Murrain

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Murrain /ˈmɜːrɪn/ is an antiquated term for various infectious diseases affecting cattle and sheep.[1] It literally means "death" and was used in medieval times to represent just that.[2] Murrain did not refer to a specific disease, but was an umbrella term for what are now recognized as a number of different diseases, including rinderpest, erysipelas, foot-and-mouth disease, anthrax, and streptococcus infections. Some of these could also affect humans. The term murrain also referred to an epidemic of such a disease. There were major sheep and cattle murrains in Europe during the 14th century, which, combined with the Little Ice Age, resulted in the Great Famine of 1315-1317, weakening the population of Europe before the onset of the Black Death in 1348.[3]

The term murrain is also used in some Bible translations relating to the fifth plague brought upon Egypt. [4]

Exodus 9:3: "Behold, the hand of the LORD is upon thy cattle which is in the field, upon the horses, upon the asses, upon the camels, upon the oxen, and upon the sheep: there shall be a very grievous murrain."

Gustave Doré's "The Murrain of Beasts" (or "The Fifth Plague: Livestock Disease"), one of his many illustrations for La Grande Bible de Tours (1866).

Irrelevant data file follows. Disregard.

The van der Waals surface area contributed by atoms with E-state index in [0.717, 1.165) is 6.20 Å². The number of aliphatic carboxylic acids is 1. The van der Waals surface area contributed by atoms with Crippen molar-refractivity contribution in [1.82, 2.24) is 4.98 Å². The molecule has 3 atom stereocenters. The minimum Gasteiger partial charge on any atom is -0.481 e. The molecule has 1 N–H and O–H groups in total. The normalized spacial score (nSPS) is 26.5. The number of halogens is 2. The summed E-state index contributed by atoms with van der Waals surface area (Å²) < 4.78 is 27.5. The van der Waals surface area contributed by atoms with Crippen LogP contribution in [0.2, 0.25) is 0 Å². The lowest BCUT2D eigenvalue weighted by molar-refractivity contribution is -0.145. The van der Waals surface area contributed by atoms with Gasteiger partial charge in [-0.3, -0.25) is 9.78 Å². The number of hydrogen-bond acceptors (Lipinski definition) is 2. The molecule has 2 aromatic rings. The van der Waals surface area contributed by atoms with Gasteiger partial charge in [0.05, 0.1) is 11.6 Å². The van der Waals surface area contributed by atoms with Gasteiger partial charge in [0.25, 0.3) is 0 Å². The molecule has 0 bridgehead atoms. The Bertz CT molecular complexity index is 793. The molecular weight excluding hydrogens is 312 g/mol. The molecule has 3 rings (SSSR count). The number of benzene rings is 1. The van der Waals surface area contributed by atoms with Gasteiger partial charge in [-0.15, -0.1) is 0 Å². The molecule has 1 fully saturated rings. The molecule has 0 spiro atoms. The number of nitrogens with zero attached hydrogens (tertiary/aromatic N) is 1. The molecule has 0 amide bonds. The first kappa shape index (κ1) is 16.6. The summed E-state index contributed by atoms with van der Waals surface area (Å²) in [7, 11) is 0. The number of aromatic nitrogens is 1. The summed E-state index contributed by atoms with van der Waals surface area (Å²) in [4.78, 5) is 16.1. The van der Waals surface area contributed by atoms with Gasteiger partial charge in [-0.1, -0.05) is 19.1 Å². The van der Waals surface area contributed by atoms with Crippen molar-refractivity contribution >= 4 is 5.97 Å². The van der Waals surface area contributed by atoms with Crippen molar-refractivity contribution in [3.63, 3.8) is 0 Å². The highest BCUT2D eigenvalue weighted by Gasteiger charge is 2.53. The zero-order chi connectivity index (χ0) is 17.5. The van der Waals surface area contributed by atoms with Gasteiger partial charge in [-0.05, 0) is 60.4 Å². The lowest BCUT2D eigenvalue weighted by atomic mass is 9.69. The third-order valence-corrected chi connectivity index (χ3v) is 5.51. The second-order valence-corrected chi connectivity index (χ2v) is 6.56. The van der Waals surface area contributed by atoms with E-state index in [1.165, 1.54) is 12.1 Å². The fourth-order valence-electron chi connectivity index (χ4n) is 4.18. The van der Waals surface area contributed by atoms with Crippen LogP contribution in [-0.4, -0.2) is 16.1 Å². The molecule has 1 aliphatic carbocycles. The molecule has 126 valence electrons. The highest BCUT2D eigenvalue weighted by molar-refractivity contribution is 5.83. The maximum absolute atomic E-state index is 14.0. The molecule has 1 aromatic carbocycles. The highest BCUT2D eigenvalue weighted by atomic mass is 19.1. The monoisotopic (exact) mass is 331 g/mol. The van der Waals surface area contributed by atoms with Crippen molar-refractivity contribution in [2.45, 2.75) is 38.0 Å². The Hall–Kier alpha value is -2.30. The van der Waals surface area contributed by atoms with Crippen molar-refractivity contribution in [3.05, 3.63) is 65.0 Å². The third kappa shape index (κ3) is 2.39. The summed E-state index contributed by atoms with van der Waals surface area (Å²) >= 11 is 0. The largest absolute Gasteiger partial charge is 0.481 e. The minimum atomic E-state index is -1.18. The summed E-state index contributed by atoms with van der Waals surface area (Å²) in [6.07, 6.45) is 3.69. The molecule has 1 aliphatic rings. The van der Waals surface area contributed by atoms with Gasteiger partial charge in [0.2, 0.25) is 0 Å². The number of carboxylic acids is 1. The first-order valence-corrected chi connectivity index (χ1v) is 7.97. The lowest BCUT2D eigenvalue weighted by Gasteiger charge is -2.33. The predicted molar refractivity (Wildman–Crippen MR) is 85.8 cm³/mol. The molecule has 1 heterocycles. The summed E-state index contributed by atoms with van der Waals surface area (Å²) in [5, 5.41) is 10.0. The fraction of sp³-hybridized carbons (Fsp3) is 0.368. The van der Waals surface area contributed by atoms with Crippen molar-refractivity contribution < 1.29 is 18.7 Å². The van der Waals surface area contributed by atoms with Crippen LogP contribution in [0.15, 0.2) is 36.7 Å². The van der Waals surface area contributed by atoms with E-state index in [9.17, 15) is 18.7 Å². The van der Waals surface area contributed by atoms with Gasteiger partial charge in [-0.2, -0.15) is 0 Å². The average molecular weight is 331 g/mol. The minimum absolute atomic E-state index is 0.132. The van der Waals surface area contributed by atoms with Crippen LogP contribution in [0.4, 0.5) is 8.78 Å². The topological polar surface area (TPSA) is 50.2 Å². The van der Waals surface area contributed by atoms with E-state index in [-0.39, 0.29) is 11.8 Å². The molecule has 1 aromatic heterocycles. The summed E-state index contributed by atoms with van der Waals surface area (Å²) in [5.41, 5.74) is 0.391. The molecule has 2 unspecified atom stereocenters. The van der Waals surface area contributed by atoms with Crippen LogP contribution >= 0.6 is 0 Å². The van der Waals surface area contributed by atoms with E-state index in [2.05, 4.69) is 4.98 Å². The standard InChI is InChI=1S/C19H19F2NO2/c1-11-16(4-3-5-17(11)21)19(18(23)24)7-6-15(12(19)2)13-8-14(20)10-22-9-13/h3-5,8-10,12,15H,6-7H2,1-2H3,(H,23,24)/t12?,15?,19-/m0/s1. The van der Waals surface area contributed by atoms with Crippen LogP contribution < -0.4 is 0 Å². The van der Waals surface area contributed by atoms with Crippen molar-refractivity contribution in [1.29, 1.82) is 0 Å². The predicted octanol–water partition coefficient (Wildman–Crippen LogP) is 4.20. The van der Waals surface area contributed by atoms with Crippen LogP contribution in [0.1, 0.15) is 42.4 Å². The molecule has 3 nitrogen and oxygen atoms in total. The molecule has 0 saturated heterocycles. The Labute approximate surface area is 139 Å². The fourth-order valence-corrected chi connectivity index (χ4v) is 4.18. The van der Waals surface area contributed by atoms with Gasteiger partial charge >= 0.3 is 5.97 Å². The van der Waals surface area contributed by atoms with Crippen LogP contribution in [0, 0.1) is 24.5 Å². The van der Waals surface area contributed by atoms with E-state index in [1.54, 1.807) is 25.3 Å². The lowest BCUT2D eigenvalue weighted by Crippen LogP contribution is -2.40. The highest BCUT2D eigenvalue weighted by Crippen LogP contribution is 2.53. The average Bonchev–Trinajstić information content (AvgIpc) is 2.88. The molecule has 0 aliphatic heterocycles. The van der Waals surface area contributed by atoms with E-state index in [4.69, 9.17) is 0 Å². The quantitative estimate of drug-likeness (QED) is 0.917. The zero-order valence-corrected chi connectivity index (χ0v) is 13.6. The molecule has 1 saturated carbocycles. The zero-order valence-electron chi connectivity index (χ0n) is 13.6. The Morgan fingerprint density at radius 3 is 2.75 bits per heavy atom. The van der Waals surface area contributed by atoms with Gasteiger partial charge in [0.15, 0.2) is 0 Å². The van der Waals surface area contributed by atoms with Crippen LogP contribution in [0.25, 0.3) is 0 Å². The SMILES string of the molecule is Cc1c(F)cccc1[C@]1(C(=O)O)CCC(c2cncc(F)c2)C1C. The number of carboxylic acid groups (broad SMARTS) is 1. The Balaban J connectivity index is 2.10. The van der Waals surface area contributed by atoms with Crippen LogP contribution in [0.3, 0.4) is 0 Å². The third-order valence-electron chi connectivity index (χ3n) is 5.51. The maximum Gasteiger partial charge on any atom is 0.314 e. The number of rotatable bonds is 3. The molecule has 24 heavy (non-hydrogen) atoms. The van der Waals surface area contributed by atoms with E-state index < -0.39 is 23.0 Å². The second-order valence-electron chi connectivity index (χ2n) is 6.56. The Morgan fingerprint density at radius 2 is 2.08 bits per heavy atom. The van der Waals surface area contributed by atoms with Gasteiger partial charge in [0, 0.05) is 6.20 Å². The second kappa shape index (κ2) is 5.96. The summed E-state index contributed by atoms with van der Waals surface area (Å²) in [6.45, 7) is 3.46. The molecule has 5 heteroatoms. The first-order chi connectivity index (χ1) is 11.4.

"Pestilence", which is mentioned 47 times in 46 verses of the Bible, can be translated "murrain" by Christian apologists. [Enhanced Strong’s Lexicon]. see Psalms 91:3 KJV

The word in Hebrew is דֶּבֶר "dever" (Strong's # 01698), derived from the primitive root "dabar" in the sense of "to destroy."

In some parts of Scotland, force-fire was believed to cure it and in some remote regions of Cumbria, England, murrain is still used as a term for a curse, specifically a curse placed upon land or livestock. It is believed that the medieval term has, by a process of syncreticism become synonymous with witchcraft.[5] This usage inspired the ATV television play, Murrain, written by Nigel Kneale, which was broadcast on 27 July 1975 as part of the channel's Against the Crowd drama strand.

References[edit]

  1. ^ Scott, Gordon. "The Murrain Now Known As Rinderpest". www.taa.org.uk. Retrieved 2008-07-28. 
  2. ^ "murrain - Dictionary.com". dictionary.com. Retrieved 2008-10-15. 
  3. ^ Jordan, William C (1996). The Great Famine: Northern Europe in the Early Fourteenth Century. Princeton University Press. ISBN 0-691-05891-1. 
  4. ^ "Murrain (WebBible Encyclopedia) - ChristianAnswers.Net". www.christiananswers.net. Retrieved 2008-07-28. 
  5. ^ Billingsley, John. "Northern Earth - Medical Care, Magical Cure". www.northernearth.co.uk. Retrieved 2008-07-28.